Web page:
Telia Carrier is filling in additional locations in its U.S. footprint while also adding more diversity to its routes. To wit: Telia Carrier has turned up a new latency-optimized Dense Wave Division Multiplexing (DWDM) route between Denver and Chicago with stops along the way in Des Moines, Iowa and Omaha, Nebraska.
The latest U.S. upgrades also included new metro ring overbuilds in Chicago and Denver. Telia Carrier also has a new core point-of-presence (POP) near Chicago's O'Hare Airport to serve a nearby data center cluster, and a new core POP in the Denver area near the Denver Tech Center's data centers.
The long-haul route from Chicago to Denver bypasses the downtown areas in those cities to directly tie into the data center hubs.
Another POP was added in Des Moines to serve regional demand in Iowa while new DWDM services connect to the 1623 Farnam data center in Omaha.
While new fiber builds and additional DWDM routes would seem more likely along the densely populated East Coast, the Midwest is also seeing a spike, according to Telia Carrier CEO Staffan Göjeryd.
In fact, parts of the U.S. heartland have earned the moniker "Silicon Prairie," which includes three tech hubs in Des Moines, Omaha and Kansas City, Missouri, according to the Silicon Prairie News.
In some areas of the Silicon Prairie, Telia Carrier competes against Lumen (formerly CenturyLink, and Cogent.
"Silicon Prairie is something that's been picking up over the past few years," Göjeryd said. "There's been quite a bit of investments going into those markets in the data center field and for large-scale connectivity. There's also been investments in quite a lot of fiber in those regions as well to enable greater connectivity not only through the regions, but also within the cities in those regions."
Göjeryd said increased demand for content is also driving the need for more connectivity for Tier 2 and Tier 3 service providers. Telia Carrier had an existing presence in Omaha, but the latest expansion added an IP layer to provision Telia Carrier's full suite of services from wavelengths on up.
"We can see markets booming a little bit from a connectivity layer perspective and in different time sequences," Göjeryd said. "But the fact that it's spreading further and further out into many different regions in the U.S. versus being very centralized in a few major cities and Tier 1 markets is definitely a trend that we've seen over the past few years."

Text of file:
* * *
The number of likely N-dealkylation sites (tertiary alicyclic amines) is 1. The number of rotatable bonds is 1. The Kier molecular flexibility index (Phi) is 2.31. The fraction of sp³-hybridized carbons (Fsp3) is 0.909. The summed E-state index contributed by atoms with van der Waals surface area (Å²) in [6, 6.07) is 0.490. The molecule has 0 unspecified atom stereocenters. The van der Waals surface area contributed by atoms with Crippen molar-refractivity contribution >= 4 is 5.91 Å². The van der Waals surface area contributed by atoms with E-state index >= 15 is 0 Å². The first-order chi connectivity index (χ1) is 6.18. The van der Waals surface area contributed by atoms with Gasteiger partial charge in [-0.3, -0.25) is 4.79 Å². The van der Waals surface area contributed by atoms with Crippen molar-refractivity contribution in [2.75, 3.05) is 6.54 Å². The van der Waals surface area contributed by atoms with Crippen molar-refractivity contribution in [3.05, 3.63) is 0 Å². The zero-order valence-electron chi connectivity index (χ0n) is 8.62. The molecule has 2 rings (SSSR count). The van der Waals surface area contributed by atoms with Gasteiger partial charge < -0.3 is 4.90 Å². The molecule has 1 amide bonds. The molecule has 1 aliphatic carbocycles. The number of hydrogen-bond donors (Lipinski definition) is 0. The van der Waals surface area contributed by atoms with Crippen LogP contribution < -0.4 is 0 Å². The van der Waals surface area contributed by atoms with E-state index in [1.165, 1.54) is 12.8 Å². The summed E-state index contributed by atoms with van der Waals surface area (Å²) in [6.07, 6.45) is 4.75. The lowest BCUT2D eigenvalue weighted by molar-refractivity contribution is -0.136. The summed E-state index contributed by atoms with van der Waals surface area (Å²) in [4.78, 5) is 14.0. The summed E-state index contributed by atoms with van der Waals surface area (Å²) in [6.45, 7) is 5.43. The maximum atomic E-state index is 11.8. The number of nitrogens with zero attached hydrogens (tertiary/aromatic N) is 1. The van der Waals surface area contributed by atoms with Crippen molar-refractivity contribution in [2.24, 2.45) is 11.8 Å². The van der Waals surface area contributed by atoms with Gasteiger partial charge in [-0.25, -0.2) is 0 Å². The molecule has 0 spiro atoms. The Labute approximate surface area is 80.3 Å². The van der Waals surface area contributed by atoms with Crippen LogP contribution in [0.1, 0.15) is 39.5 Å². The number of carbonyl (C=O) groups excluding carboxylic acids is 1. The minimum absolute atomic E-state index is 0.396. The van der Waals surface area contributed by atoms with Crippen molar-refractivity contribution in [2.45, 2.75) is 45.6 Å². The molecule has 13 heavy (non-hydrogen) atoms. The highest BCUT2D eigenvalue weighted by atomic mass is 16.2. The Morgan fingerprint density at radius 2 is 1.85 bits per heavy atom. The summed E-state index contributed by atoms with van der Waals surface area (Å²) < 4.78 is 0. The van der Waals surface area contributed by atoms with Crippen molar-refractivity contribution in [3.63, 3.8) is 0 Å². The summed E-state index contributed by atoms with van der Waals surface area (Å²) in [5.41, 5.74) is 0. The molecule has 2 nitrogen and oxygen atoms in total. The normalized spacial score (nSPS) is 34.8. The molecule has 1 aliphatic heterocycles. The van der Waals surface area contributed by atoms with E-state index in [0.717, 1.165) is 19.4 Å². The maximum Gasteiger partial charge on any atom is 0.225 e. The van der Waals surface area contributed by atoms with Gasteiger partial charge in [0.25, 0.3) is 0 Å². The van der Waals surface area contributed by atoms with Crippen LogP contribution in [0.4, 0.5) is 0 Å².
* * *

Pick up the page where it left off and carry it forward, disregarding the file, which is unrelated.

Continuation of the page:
Telia Carrier's Silicon Prairie expansion project started to take shape over a year ago. Göjeryd said that in order to offer more diversity and redundancy, it has worked with a wider range of fiber providers including Uniti Fiber, Unite Private Networks (UPN) and Nebraska Link.
Telia Carrier is also branching out on the optical networking side. Previously, Telia Carrier used Infinera for its U.S deployments, but Göjeryd said Ciena is now in the mix as well in the more recent build-outs.
"We're super excited about lining this stretch up and adding to the redundancy and diversity that we that we are building towards in the U.S. footprint," Göjeryd said. "It's definitely a great opportunity for us and we're really looking forward to servicing those markets in a strong and good way going forward."
Along with Lumen, Cogent NTT, GTT, Tata Communications and Telecom Italia, Telia Carrier is among the largest Tier 1 backbone providers in the world. Telia Carrier's global internet backbone, AS1299, is the currently the world's largest, according to Dyn Research's global backbone rankings. All told, Telia Carrier's backbone accounts for nearly 65% of the global internet routes.
Telia Carrier currently has more than 320 global POPs and about 67,000 kilometers of fiber. Göjeryd said over the past five or six years, Telia Carrier has typically added 10 to 20 POPs per year. Telia Carrier adds POPs as it builds new stretches for its services, as well turning up more POPs in existing locations based on customer demand.
On Oct. 6, Sweden's Telia Company announced it was selling off Telia Carrier to Swedish pension funds for $1.1 billion. The deal for Polhem Infra to buy Telia Carrier is expected to close in the first half of 2021 once it passes regulatory approvals. Given the number of countries that Telia Carrier operates in, it will be winding its way through the approval processes over the coming months.
Göjeryd said Telia Company has been refocusing its business on its Nordic-Baltic footprint. Being owned by the pension funds will provide Telia Carrier with a new source of capital.
"We perceive that they (the pension funds) will have a more singular focus on our business, and, of course, that they will have access to capital in a different manner," he said. "We have a strong position that they want to enable even further going forward."